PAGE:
New Jersey Assemblyman Tim Eustace has filed a bill that would allow any electric vehicle maker to sell theirs electrified offerings directly to the public, skirting franchised dealers in the state. Once passed, carmakers offering EVs like General Motors, Ford, Toyota, Nissan and BMW could start direct sales in New Jersey.
AutoNation Inc. chief executive Mike Jackson has warned that the line-in-the-sand defense of some dealers in some states might hurt the franchise system for all dealers. Jackson refers to Texas and Arizona, where strictest laws against factory-owned stores in the US are being implemented and where Tesla had failed to be exempted from those laws.
Recently, however, there is a big change of heart among politicians, mainly because they are courting Tesla to locate its $5 billion gigafactory. Tesla has identified several states – New Jersey, Texas, Nevada and New Mexico – as possible locations for the facility.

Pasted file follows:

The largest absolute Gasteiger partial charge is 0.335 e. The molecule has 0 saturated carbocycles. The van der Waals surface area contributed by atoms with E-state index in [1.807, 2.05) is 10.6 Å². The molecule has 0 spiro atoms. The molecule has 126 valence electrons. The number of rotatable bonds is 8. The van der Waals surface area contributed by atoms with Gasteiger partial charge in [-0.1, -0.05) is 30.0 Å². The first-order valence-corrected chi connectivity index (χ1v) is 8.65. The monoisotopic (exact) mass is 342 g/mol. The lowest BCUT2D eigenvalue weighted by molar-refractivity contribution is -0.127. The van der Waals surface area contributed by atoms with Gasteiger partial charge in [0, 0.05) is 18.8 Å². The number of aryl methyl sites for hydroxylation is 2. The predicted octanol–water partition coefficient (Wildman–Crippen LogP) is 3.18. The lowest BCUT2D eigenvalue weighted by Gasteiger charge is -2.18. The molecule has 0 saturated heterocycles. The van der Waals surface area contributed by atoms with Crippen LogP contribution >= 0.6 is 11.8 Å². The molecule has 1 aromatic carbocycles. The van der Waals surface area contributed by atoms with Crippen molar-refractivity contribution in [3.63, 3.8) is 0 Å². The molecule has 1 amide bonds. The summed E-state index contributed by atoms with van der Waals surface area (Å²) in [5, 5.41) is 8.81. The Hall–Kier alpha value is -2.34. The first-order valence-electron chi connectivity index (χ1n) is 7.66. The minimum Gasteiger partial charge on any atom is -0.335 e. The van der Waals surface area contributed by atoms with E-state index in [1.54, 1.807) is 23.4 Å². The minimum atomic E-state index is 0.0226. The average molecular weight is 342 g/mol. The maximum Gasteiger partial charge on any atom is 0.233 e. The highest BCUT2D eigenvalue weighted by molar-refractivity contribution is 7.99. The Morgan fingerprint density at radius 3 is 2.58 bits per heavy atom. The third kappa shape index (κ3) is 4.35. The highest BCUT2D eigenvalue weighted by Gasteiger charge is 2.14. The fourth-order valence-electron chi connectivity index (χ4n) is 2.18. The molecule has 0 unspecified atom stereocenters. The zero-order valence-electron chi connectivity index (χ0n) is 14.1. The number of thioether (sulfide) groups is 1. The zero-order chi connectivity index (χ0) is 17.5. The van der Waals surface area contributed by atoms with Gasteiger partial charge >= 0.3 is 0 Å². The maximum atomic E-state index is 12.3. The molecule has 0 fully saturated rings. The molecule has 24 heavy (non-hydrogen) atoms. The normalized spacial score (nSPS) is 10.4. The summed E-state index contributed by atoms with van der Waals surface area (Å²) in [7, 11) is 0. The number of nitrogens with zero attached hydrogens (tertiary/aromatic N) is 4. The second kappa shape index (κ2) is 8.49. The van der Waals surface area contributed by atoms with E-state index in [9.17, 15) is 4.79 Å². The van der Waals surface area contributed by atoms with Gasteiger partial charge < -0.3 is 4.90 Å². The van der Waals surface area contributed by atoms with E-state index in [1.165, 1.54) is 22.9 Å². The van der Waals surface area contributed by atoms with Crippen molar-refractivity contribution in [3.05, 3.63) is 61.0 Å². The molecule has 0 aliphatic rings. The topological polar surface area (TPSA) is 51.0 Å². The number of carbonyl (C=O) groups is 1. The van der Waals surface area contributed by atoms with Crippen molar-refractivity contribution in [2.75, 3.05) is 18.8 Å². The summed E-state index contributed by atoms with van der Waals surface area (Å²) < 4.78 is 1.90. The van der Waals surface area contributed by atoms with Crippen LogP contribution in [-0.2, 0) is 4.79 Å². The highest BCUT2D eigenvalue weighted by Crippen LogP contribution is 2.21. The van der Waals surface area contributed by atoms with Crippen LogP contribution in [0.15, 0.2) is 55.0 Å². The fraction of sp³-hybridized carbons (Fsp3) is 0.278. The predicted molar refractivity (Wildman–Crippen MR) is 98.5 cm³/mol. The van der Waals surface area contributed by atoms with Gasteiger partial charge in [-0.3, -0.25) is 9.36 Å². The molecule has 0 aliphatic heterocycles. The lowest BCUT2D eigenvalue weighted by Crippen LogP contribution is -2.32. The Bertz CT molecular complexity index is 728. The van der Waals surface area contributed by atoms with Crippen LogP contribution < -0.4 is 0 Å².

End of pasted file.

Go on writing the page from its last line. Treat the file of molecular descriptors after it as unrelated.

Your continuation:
Jackson, who favors allowing Tesla chief executive Elon Musk choose the distribution method for the carmaker, remarked that picking a fight with a company who later announced it plans to build a big battery factory, may lead to unintended results.
Dealers against Tesla's direct-sales model argue that the EV maker is breaking state laws promoting price competition and protecting consumers, particularly in areas of warranty coverage and safety recalls.
Tesla, however, said that its licenses were obtained through legitimate manner and dealers are unfairly blocking a sales model that would not hurt them. The dispute in New Jersey sparked after Tesla accused on March 11 the administration of New Jersey Gov.
Chris Christie's administration of going back on its word to delay new regulations blocking its direct-sales model. Tesla's New Jersey stores are set to lose their license after April 15, but new bills are being pushed to give carmakers the right to implement a direct sales model in the state.